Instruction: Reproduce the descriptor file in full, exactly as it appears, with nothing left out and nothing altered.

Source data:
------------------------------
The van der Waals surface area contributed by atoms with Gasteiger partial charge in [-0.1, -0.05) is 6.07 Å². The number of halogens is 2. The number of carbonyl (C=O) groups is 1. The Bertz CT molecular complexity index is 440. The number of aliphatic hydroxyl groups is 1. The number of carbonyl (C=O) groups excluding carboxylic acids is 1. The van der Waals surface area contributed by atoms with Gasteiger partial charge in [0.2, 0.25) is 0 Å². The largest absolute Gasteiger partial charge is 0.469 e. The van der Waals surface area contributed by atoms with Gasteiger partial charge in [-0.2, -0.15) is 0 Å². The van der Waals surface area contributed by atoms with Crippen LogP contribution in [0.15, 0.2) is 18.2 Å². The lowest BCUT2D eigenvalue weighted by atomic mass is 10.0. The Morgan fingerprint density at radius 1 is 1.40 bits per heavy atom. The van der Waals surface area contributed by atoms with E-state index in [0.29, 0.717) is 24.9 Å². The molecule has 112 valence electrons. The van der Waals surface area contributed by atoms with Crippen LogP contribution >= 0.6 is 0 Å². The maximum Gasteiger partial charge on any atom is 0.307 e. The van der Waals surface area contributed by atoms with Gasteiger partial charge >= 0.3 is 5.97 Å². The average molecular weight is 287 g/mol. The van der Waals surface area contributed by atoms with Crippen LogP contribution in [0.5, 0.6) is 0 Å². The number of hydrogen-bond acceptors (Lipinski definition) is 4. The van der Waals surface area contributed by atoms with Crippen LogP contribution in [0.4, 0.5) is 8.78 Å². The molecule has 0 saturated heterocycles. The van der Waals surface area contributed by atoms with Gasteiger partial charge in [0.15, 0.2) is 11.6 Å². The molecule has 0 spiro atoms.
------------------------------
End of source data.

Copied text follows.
The van der Waals surface area contributed by atoms with Gasteiger partial charge in [-0.1, -0.05) is 6.07 Å². The number of halogens is 2. The number of carbonyl (C=O) groups is 1. The Bertz CT molecular complexity index is 440. The number of aliphatic hydroxyl groups is 1. The number of carbonyl (C=O) groups excluding carboxylic acids is 1. The van der Waals surface area contributed by atoms with Gasteiger partial charge in [0.2, 0.25) is 0 Å². The largest absolute Gasteiger partial charge is 0.469 e. The van der Waals surface area contributed by atoms with Gasteiger partial charge in [-0.2, -0.15) is 0 Å². The van der Waals surface area contributed by atoms with Crippen LogP contribution in [0.15, 0.2) is 18.2 Å². The lowest BCUT2D eigenvalue weighted by atomic mass is 10.0. The Morgan fingerprint density at radius 1 is 1.40 bits per heavy atom. The van der Waals surface area contributed by atoms with E-state index in [0.29, 0.717) is 24.9 Å². The molecule has 112 valence electrons. The van der Waals surface area contributed by atoms with Crippen LogP contribution >= 0.6 is 0 Å². The maximum Gasteiger partial charge on any atom is 0.307 e. The van der Waals surface area contributed by atoms with Gasteiger partial charge >= 0.3 is 5.97 Å². The average molecular weight is 287 g/mol. The van der Waals surface area contributed by atoms with Crippen LogP contribution in [0.5, 0.6) is 0 Å². The number of hydrogen-bond acceptors (Lipinski definition) is 4. The van der Waals surface area contributed by atoms with Crippen LogP contribution in [0.4, 0.5) is 8.78 Å². The molecule has 0 saturated heterocycles. The van der Waals surface area contributed by atoms with Gasteiger partial charge in [0.15, 0.2) is 11.6 Å². The molecule has 0 spiro atoms.